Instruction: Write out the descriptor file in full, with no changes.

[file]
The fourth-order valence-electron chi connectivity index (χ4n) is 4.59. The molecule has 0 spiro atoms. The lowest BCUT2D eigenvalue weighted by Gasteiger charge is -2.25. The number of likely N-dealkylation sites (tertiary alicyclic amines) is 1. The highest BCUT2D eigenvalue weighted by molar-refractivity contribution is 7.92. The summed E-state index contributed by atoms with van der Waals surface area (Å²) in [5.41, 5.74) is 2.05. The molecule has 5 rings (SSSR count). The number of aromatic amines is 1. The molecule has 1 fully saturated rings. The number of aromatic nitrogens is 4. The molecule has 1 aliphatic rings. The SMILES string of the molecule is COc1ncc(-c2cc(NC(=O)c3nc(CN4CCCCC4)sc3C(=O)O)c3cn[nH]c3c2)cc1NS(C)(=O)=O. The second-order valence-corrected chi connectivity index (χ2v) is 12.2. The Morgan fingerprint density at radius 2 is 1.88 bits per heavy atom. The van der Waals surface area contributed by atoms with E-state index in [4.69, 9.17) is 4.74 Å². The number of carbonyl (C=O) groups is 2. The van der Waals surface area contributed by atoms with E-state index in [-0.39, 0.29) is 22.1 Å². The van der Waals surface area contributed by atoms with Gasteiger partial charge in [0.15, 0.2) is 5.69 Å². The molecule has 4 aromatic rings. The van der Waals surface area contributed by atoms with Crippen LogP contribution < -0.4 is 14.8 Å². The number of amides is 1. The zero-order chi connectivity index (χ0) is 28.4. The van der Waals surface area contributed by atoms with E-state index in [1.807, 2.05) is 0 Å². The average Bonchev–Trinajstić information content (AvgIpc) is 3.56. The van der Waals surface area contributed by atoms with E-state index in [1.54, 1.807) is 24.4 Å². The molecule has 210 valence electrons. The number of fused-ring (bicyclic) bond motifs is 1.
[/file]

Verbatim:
The fourth-order valence-electron chi connectivity index (χ4n) is 4.59. The molecule has 0 spiro atoms. The lowest BCUT2D eigenvalue weighted by Gasteiger charge is -2.25. The number of likely N-dealkylation sites (tertiary alicyclic amines) is 1. The highest BCUT2D eigenvalue weighted by molar-refractivity contribution is 7.92. The summed E-state index contributed by atoms with van der Waals surface area (Å²) in [5.41, 5.74) is 2.05. The molecule has 5 rings (SSSR count). The number of aromatic amines is 1. The molecule has 1 fully saturated rings. The number of aromatic nitrogens is 4. The molecule has 1 aliphatic rings. The SMILES string of the molecule is COc1ncc(-c2cc(NC(=O)c3nc(CN4CCCCC4)sc3C(=O)O)c3cn[nH]c3c2)cc1NS(C)(=O)=O. The second-order valence-corrected chi connectivity index (χ2v) is 12.2. The Morgan fingerprint density at radius 2 is 1.88 bits per heavy atom. The van der Waals surface area contributed by atoms with E-state index in [4.69, 9.17) is 4.74 Å². The number of carbonyl (C=O) groups is 2. The van der Waals surface area contributed by atoms with E-state index in [-0.39, 0.29) is 22.1 Å². The van der Waals surface area contributed by atoms with Gasteiger partial charge in [0.15, 0.2) is 5.69 Å². The molecule has 4 aromatic rings. The van der Waals surface area contributed by atoms with Crippen LogP contribution < -0.4 is 14.8 Å². The number of amides is 1. The zero-order chi connectivity index (χ0) is 28.4. The van der Waals surface area contributed by atoms with E-state index in [1.807, 2.05) is 0 Å². The average Bonchev–Trinajstić information content (AvgIpc) is 3.56. The van der Waals surface area contributed by atoms with E-state index in [1.54, 1.807) is 24.4 Å². The molecule has 210 valence electrons. The number of fused-ring (bicyclic) bond motifs is 1.